At the willingness to pay threshold of $200,000 per QALY gained, the estimated annual value for lecanemab was $35,678 and $37,351 from the payer and societal perspectives, respectively.
Recently published data using an evidence-based model developed to simulate the effects of lecanemab (Leqembi; Eisai) suggested that lecanemab plus standard of care (SoC) would improve health and humanistic outcomes and reduce economic burden for patients and caregivers in early Alzheimer disease (AD).1,2
Over a lifetime time horizon, patients treated with lecanemab plus SoC gained an additional 0.62 years of life vs SoC alone (6.23 years vs 5.61 years). The mean time on lecanemab was 3.91 years, and the treatment was associated with an increase in patient quality-adjusted life years (QALYs) of 0.64 when both patient and caregiver utilities were considered.
Published in Neurology and Therapy, the previously developed model used interconnected predictive equations based on longitudinal clinical and biomarker data derived from the Alzheimer’s Disease Neuroimaging Initiative. Led by Amir A. Tahami, adjunct professor of epidemiology and biostatistics, McGill University, this model was updated using data from the phase 3 Clarity AD trial (NCT03887455) and published literature to compare lecanemab plus SoC vs SoC alone both from the US payer and societal perspectives.
When excluding drug acquisition costs, the total costs per patient on a combination of these therapeutic approaches decreased by $6263 from a payer perspective and $7451 from a societal perspective relative to SoC alone. Additional monitoring and amyloid-related imaging abnormality (ARIA) management costs totaled $1018 and $68, respectively. Above all, the model estimated that the annual societal value of lecanemab for the US payer perspective was $18,709 to $35,678 for the willingness-to-pay (WTP) threshold of $100,000 to $200,000 per QALY gained, respectively.
"The outcomes of this simulation quantitatively demonstrate the societal value of lecanemab, showing that lecanemab provides significant impact not only to people living with early AD and their caregivers, but also to society as a whole. While a broader range of values was considered, the severity-adjusted WTP threshold of $200,000 per QALY gained accurately reflects the societal value of lecanemab," Ivan Cheung, senior vice president, and Global Alzheimer’s Disease Officer, Eisai, said in a statement.1 "Eisai will continue to transparently and expeditiously publish data and information about lecanemab in order to transparently discuss its societal value for people and countries around the globe."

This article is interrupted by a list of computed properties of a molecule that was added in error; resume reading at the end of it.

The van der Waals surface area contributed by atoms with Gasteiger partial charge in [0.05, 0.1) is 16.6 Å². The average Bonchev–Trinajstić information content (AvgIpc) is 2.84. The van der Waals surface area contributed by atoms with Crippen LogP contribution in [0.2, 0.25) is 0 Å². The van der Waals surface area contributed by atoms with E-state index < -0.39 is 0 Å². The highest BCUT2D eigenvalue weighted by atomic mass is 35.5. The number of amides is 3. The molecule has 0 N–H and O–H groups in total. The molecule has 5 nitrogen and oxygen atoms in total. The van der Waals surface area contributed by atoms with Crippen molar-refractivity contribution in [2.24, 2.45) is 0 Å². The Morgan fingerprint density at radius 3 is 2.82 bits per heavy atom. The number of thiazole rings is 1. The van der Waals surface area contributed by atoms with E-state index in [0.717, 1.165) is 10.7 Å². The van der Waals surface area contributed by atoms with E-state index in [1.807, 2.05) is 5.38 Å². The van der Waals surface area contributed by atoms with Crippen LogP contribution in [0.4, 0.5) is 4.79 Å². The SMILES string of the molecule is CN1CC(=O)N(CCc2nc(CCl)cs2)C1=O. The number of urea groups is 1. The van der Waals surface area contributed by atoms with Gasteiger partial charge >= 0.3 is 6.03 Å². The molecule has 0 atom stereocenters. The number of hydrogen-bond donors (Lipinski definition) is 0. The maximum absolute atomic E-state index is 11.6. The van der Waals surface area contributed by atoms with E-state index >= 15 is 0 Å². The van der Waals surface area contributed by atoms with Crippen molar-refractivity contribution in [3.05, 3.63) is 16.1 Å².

Investigators conducted several scenario analyses as well, one of which showed that patients without symptomatic drug use at baseline had higher QALYs gained (payer: 0.68 vs 0.61; societal: 0.71 vs 0.64) compared with the overall population, yielding higher value estimates (payer: $37,069 vs $35,678; societal: $39,345 vs $37,351). When applying the treatment effect stratified by apolipoprotein e4 (APOE4) gene carrier status, a greater at-risk group, the estimated value decreased by 6% for carriers and increased by 8% for noncarriers compared with the base-case.2
When dividing patients based on their baseline cerebrospinal fluid t-tau level, lecanemab produced better outcomes and a higher value in those with lower T-tau at baseline. The value changed from 25% to –19% and 29% to –22% from the lowest to highest quintile vs the best case for the payer and societal perspectives, respectively.
Tahami et al also explored the effect of treatment stopping rules and alternative treatment dosing. All told, the model predicted lower QALYs gained and lower values in 2 scenarios that used lecanemab for 1.5 years, 1 of which had treatment stopped with no residual benefit, and 1 of which achieved amyloid reduction that was maintained over a lifetime even after discontinuation. When patients were assumed to switch to a less frequent maintenance dosing schedule from biweekly dosing in the initial 1.5 years to once every 4 weeks in the maintenance phase assuming similar treatment effect to the base case, the estimated economic value increased by 44% for both payer and societal perspectives.
An antiamyloid therapy, lecanemab received FDA approval to treat early stages of AD in early January; however, there remain issues with accessing the medication, as the Centers for Medicare and Medicaid Services have not budged on their coverage stance for these agents. Originally approved under the accelerated approval pathway, Eisai is expected to hear a decision from the FDA on the traditional approval of lecanemab on July 6, 2023.3